In Singapore, there exists a local habit to routinely prescribe antacids with non-steroidal anti-inflammatory drugs (NSAIDs) perhaps in the belief that gastrointestinal (Cl) symptoms and complications are common, and that antacids protect from them.We prospectively studied 140 adults in an orthopaedic clinic who were prescribed a short course of NSAIDs (1 to 4 weeks) without antacids to determine the frequency and severity of GI symptoms. Symptomatic patients were then given antacids to determine their effect on the GI symptoms and followed up by telephone interview. These patients had mild inflammation, soft tissue rheumatism, injury or degenerative disease. All were otherwise well with no known peptic ulcer disease or major illness and were not on ulcerogenic drugs. Only 13 (9.3 %) had significant GI symptoms, of which 6 (4.2%) of the total took antacid and 5 (3.5%) had partial or total relief. In this study, GI symptoms were not common with short course NSAIDs in otherwise well patients. Antacids may afford symptomatic relief for GI symptoms. However, because antacids may offer no significant protection against NSAID-induced peptic ulcer, may dangerously mask symptoms of GI irritation, may be troublesome to take and costly on a large scale, we should stop routine prescription of antacids in patients requiring only short-term NSAIDs and not at risk for peptic ulcer disease.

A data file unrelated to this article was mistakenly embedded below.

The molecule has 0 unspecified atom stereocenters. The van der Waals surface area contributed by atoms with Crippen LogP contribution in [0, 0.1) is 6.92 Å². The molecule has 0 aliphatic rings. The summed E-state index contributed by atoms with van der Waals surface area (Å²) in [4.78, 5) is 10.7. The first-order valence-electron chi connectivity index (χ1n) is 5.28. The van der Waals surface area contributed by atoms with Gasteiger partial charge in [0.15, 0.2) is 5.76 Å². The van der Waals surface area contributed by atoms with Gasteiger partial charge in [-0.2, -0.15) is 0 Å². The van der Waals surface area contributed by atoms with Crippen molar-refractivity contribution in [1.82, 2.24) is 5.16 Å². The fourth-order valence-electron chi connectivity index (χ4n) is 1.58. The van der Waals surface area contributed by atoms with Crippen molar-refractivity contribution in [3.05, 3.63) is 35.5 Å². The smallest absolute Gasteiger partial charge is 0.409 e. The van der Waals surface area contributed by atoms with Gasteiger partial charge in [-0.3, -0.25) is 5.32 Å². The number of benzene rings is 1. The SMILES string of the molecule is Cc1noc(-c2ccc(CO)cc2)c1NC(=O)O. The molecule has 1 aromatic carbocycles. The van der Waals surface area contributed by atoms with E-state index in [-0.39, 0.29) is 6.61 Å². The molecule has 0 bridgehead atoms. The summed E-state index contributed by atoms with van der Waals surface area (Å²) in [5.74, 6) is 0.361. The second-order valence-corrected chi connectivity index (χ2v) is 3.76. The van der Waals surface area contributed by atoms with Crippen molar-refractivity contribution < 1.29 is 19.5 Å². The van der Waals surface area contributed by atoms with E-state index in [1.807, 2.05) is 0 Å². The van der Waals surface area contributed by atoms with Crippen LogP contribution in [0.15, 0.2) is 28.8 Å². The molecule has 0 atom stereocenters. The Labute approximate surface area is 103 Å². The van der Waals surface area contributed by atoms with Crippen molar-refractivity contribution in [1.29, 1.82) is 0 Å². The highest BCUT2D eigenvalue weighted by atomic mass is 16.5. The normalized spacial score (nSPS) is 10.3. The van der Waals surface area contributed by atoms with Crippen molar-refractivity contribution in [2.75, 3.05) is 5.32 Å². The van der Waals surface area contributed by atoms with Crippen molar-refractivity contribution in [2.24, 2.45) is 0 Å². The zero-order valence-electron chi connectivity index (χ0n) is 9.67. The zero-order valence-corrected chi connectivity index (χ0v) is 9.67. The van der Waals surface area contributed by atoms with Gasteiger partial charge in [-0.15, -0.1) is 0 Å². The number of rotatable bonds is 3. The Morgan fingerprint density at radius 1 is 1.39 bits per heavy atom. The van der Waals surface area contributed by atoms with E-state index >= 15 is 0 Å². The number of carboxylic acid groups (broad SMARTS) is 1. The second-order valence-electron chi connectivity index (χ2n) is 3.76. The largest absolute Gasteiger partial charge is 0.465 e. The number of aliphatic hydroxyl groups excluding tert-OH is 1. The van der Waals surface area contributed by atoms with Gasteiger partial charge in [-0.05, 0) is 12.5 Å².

Non-steroidal anti-inflammatory drugs (NSAIDs) are commonly used for their analgesic or anti-inflammatory properties in musculoskeletal pain. However, they are not without adverse effects, such as abdominal pain, diarrhoea, nausea and fluid retention, which are reported to occur in 30% of people taking NSAIDs.
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